For this month’s Plant Focus blog David Smart, Highdown’s Plant Heritage and Gardening Volunteer, writes about the Tibetan Cherry Tree.
Tibetan Cherry Tree: Prunus Serrula
Common Names: Tibetan Cherry / Birch-bark Tree / Ornamental Cherry
Latin Name: Prunus Serrula
Country of Origin: West China
Location in the garden: Prairie bed at the garden’s entrance and next to the visitor centre
The Sterns originally planted an avenue of these cherry trees in 1938 to give interest in the winter months. Sir Frederick Stern, in his book A Chalk Garden, refers to Prunus serrula as having “small white flowers of no consequence, but a very pleasant and highly decorative mahogany-coloured bark which gives interest and colour in the winter”.
Since then, new ones have been planted to replace older dying trees, however these also became diseased so it was decided to remove them upon the new redevelopments. One cherry tree from the avenue still remains next to the visitor centre, and more recently one was planted in the bed by the garden’s entrance to pay homage to those that were lost.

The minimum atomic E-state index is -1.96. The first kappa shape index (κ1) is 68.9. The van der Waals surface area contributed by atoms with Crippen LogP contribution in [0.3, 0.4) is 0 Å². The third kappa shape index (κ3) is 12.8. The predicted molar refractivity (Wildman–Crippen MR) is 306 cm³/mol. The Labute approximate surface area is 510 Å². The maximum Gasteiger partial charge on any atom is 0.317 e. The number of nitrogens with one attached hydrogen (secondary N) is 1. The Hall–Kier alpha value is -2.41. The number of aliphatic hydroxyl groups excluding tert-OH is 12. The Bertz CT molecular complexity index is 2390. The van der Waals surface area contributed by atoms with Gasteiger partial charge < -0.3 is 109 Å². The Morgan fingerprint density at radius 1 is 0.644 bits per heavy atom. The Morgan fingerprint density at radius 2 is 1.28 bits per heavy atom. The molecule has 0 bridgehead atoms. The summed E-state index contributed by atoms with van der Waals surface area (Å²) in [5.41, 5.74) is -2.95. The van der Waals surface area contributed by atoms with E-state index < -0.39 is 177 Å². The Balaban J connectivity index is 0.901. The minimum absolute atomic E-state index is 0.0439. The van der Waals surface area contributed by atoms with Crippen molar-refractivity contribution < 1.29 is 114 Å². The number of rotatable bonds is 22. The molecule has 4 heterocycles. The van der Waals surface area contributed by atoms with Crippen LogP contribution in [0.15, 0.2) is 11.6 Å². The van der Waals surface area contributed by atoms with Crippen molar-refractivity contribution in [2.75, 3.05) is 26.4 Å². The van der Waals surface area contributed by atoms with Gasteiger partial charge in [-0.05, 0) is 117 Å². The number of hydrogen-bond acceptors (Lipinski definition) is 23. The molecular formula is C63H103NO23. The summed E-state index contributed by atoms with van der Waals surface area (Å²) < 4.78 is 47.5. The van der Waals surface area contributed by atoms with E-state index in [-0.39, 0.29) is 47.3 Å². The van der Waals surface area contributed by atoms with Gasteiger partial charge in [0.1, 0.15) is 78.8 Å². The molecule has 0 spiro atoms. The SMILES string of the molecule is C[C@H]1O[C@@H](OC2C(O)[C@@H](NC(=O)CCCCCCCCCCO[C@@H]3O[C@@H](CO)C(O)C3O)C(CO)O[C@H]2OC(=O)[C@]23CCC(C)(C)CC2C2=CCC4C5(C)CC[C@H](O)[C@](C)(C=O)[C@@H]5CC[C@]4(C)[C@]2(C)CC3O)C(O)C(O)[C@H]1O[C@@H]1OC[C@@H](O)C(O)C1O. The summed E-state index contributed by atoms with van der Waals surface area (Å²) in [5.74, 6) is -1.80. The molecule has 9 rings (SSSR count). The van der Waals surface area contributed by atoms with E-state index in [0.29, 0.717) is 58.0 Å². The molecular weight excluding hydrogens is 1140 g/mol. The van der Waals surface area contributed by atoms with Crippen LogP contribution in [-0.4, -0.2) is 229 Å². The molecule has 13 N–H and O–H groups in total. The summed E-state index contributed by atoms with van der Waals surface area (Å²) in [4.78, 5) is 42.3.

Prunus serrula is a round-headed bushy deciduous tree native to Tibet and Western to Southern Central China. The trunk has shiny coppery bark and the leaves are narrow, turning yellow in the autumn. The white flowers are 2cm in width, and bloom in small clusters. The tree can grow to a height of 12 metres and width exceeding 8 metres over a period of 20 ro 50 years.
Photos: The trunk of the Tibetan Cherry Tree – Prunus Serrula
Ideally, the Tibetan Cherry should be grown in full sun, but can tolerate any aspect or exposure. It prefers any moderately fertile chalk, sand, clay or loam soils that are moist but well-drained, at all but extremes of pH. They are frost-hardy to -20 degrees Centigrade. It can suffer from silver leaf, bacterial canker, blossom wilt, as well as pests such as caterpillars, leaf-mining moths and bullfinches. Despite this it is a low maintenance plant, though may need pruning in mid-summer if the disease silver leaf is a problem.
In its native range it was believed that cherry wood kept away evil spirits, so people would hang branches of cherry wood over their doors on New Year’s Day and make cherry wood statues to guard their houses.